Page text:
The confusion between the constitutional definition and the understanding of the word “Malay” as a race is due in no small part to the same term being used in more than one context.

In particular, the constitutional definition, which applies for the purposes of the special position mentioned above, does not apply in the context of Malay reservation land, which is governed by State law.

The definitions of Malay in the various State legislation on Malay reservation have two criteria in common – the Malay language and the religion of Islam.

So far as ethnicity is concerned, it takes the form of a requirement that the person be of “any Malayan race” and, in some States, of “Arab descent”.

The one common factor across the States is the religion of Islam, and there is a general absence of any birth, descent or domicile requirement.

The provision for the special position in the Constitution and the preservation of State laws on Malay reservation are founded upon a so-called “social contract” between the main racial communities in Malaya immediately prior to independen­ce.

If indeed the social contract has been embodied in the Constitution, as the supreme law of the nation, all racial and ethnic considerations prevailing at the time of indepen­dence should be seen as having been fully incorporated in the founding document of Malaysia, and giving full effect to these legal provisions will be the best way to honour that contract.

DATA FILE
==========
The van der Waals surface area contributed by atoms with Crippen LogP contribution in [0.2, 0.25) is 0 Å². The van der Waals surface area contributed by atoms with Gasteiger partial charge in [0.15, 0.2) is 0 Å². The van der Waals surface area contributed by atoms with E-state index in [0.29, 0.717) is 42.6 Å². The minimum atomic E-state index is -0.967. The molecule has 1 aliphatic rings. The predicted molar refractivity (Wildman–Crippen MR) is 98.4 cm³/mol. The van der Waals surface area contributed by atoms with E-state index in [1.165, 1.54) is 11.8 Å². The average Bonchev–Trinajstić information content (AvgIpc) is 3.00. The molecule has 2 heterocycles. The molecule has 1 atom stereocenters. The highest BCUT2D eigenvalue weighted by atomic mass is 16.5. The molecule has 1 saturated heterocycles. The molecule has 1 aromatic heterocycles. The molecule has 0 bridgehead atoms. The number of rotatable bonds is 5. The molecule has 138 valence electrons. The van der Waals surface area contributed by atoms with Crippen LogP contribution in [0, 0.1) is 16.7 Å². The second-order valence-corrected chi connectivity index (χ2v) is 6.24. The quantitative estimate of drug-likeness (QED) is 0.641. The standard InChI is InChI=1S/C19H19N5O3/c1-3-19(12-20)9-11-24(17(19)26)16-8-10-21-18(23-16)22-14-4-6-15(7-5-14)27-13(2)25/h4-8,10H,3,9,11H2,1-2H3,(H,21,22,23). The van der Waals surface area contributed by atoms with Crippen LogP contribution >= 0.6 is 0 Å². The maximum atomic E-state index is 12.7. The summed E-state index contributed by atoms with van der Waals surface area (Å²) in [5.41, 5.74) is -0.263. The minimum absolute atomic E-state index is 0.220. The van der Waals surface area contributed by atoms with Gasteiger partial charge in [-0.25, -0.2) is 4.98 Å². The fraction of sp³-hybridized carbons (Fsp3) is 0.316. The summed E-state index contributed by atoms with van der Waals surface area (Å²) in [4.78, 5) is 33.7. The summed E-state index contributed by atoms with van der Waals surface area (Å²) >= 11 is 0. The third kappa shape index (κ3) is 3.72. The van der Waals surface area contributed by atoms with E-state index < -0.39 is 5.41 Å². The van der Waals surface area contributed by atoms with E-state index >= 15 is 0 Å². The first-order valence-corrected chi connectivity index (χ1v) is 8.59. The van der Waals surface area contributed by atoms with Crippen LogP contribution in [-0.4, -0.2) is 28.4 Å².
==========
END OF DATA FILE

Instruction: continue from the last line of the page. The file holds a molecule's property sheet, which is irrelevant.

Just as it is a fundamental principle of the law of contract that no additional terms and conditions can be raised to contradict such terms and conditions as have been agreed in writing, to reopen the discussion on the same issue on race and ethnicity would be to dishonour the concluded bargain.

It will soon be 50 years since the race riots of 1969, after which a policy of affirmative action was put in place and repeatedly extended to this day in favour of the Malays.

Perhaps it is time that the implementation of the policy be reviewed.

Such a review should begin by ensuring that the Malay who are accorded the special position are properly identified.

This would entail going beyond religion, language and custom to ensure that every person accorded the special position does in fact fall within the defined class.

Failure to adhere to the constitutional definition is a direct deprivation of the Malay of their special position and a legal injustice.

For example, a Muslim convert born after Merdeka Day who speaks Malay fluently, conforms to Malay custom and vociferously advocates Malay Rights may discover that he is not himself a Malay within the constitutional definition if he cannot trace his parentage back to Merdeka Day to a Muslim forebear who speaks Malay and conforms to Malay custom.

The child born in Malaysia of Muslim immigrants with no prior roots in Malaysia may become a citizen but will not be a Malay within the constitutional definition.

The special position under the Constitution is implemented by a quota system.

Including such persons in that quota will be a breach of the supreme law of the nation and an injustice to those who are properly entitled.

If such errors are currently being committed, they are building up to a constitutional disaster.

> The above excerpt is from a chapter written by lawyers Rosli Dahlan and Mohammad Afif Daud for ‘Breaking the Silence: Voices of Moderation’ which was launched at the G25 forum, “Islam in a Constitutional Democracy” recently. The views expressed here are entirely the writers’ own.

The Star